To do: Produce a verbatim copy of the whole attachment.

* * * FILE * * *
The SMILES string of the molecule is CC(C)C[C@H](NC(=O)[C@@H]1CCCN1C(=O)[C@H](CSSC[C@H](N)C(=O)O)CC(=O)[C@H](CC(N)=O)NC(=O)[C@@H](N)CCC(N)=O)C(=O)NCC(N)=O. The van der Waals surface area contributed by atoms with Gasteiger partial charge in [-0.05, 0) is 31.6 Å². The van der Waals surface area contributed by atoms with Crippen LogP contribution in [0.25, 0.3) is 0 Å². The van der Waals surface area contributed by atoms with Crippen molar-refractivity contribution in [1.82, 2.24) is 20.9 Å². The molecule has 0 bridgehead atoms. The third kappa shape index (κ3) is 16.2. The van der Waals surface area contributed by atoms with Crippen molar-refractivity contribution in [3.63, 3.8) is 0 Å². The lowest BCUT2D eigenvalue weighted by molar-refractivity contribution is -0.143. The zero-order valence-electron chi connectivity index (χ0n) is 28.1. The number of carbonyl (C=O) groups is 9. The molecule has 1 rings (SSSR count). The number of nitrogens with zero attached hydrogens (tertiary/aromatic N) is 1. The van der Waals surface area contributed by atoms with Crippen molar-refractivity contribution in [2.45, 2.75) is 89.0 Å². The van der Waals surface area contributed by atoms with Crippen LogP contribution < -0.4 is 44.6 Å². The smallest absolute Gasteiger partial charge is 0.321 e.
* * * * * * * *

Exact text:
The SMILES string of the molecule is CC(C)C[C@H](NC(=O)[C@@H]1CCCN1C(=O)[C@H](CSSC[C@H](N)C(=O)O)CC(=O)[C@H](CC(N)=O)NC(=O)[C@@H](N)CCC(N)=O)C(=O)NCC(N)=O. The van der Waals surface area contributed by atoms with Gasteiger partial charge in [-0.05, 0) is 31.6 Å². The van der Waals surface area contributed by atoms with Crippen LogP contribution in [0.25, 0.3) is 0 Å². The van der Waals surface area contributed by atoms with Crippen molar-refractivity contribution in [1.82, 2.24) is 20.9 Å². The molecule has 0 bridgehead atoms. The third kappa shape index (κ3) is 16.2. The van der Waals surface area contributed by atoms with Crippen molar-refractivity contribution in [3.63, 3.8) is 0 Å². The lowest BCUT2D eigenvalue weighted by molar-refractivity contribution is -0.143. The zero-order valence-electron chi connectivity index (χ0n) is 28.1. The number of carbonyl (C=O) groups is 9. The molecule has 1 rings (SSSR count). The number of nitrogens with zero attached hydrogens (tertiary/aromatic N) is 1. The van der Waals surface area contributed by atoms with Crippen molar-refractivity contribution in [2.45, 2.75) is 89.0 Å². The van der Waals surface area contributed by atoms with Crippen LogP contribution < -0.4 is 44.6 Å². The smallest absolute Gasteiger partial charge is 0.321 e.